Benefits of Mindfulness
I wasn’t introduced to the concept of mindfulness until I started this graduate program. Last semester I took a non-credit course with Dr. Hunt that met once a week and we learned all about mindfulness and techniques to practice it. I found these classes to be eye-opening and decided I wanted to continue to use them to grow and have a more positive way to view the world. In doing that, my life has changed. Not in an over-the-top, dramatic way, but in a subtle and progressive way. I find that things that used to be very stressful for me are much more tolerable. I tend to have a more positive outlook on life because I know the beauty and simplicity of living life in each moment. I’ve been able to stop taking sleeping medication. As a person who has had migraines for as long as I can remember, I only get headaches maybe a few times a month (rather than a week). I’ve grown as a person because I’ve been able to truly get to know myself and have self-compassion (although some of this may be due to the process of going through grad school).
This is just my personal account of the benefits I’ve gained from practicing mindfulness. Fortunately, mindfulness has recently been in the news pretty frequently for all its proven benefits. One study done by Shamatha Project at the University of California showed how mindfulness training has been linked to lower levels of cortisol, the hormone associated with physical and emotional stress. The Shamatha Project has also done other research that has found positive effects on “visual perception, sustained attention, socio-emotional well-being, resting brain activity, and activity of telomerase (enzyme important for long-term health of body cells)”.
Another study done by researchers at the UC Santa Barbara looked at two groups of students: one group that took a mindfulness training course and one group that took a nutrition course. Before both courses, the students took an improved GRE and a working memory capacity test. They were also measured on their level mind-wandering. After the courses, the students were tested again using the same measures. What these researchers found is that the students in the mindfulness group had a significant improvement on all three measures. The nutrition group had no changes! This is pretty solid evidence that mindfulness affects one’s ability to concentrate and stay in the moment.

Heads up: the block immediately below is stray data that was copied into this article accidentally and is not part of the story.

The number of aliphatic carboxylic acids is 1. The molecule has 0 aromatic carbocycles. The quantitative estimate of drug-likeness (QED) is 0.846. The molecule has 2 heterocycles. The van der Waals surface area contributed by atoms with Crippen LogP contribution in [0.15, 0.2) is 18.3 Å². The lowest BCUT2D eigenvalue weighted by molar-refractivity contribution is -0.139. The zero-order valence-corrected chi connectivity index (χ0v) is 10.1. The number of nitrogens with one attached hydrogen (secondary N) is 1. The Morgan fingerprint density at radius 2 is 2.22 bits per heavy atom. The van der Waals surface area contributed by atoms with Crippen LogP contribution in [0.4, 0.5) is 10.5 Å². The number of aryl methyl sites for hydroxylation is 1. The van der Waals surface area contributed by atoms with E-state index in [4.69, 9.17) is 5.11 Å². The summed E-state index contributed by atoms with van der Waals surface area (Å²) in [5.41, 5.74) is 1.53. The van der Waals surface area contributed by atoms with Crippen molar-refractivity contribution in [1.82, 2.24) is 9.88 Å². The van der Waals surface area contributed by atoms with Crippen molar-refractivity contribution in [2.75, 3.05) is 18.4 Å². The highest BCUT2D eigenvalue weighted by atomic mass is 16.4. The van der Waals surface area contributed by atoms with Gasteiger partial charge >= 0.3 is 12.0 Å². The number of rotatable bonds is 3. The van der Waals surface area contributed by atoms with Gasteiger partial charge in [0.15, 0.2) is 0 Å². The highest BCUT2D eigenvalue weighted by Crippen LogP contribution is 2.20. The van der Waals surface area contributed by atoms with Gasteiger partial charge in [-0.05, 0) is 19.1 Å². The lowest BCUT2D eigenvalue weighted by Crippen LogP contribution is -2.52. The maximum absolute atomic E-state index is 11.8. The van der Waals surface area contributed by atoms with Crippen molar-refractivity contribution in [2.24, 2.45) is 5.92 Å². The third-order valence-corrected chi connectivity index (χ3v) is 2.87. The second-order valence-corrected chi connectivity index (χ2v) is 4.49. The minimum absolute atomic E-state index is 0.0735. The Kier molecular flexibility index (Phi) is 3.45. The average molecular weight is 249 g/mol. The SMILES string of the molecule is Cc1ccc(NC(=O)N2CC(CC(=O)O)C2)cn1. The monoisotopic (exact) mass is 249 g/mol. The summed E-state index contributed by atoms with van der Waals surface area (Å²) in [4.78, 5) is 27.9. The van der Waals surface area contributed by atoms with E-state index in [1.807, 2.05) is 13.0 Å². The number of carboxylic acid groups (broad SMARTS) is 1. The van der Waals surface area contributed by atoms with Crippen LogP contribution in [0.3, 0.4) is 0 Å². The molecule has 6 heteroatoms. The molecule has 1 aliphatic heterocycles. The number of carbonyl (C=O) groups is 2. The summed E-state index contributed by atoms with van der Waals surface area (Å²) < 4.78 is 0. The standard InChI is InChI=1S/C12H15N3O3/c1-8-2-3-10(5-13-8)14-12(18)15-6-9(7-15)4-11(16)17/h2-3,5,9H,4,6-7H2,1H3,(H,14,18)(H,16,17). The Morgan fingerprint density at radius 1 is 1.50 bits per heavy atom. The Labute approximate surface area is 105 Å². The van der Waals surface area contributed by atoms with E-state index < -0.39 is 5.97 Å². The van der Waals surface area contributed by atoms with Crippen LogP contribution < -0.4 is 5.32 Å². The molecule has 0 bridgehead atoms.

A third study done by Professor Filip Raes was more interested in looking at how mindfulness affected the presence of depressive-like symptoms in adolescent students. The students were split into two groups: one that took a mindfulness course and one that did nothing. Before and after the experiment, all the students completed a questionnaire that looked for indications of depression. The students also completed the questionnaire six months after the experiment to look at long-lasting results. What they found is that training in mindfulness significantly reduced the percentage of students that reported evidence of depression (from 21% to 15%). Even six months after the experiment, the percentage of students reporting evidence of depression was 16%. These results show that training in mindfulness has a lasting, positive effect.
As if you needed more proof, another study done by researchers at the University of Utah showed how people who perceived themselves as highly mindful had greater emotional stability, better self-rated control of emotions and behavior, and lower pre-sleep arousal (which consists of cognitive and physical symptoms of anxiety). Overall, this is considered better self-regulation which leads to better physical and emotional well-being.
There is a large pool of research done about mindfulness but these four studies sum up the fact that mindfulness is clearly beneficial in many ways. Because I’m still new to mindfulness and am not trained in any techniques, I won’t bother attempting to teach any concepts. To learn about the basics, refer to my last blog post. Here’s a good website I found explaining how to start practicing mindfulness:
I would love to hear any personal stories with mindfulness so please feel free to share any thoughts!
Posted on April 9, 2013, in Biological Psychology, Emerging Trends in Psychology, Students and tagged concentration, cortisol, depression, memory, mindfulness, psychology, stress. Bookmark the permalink. Leave a comment.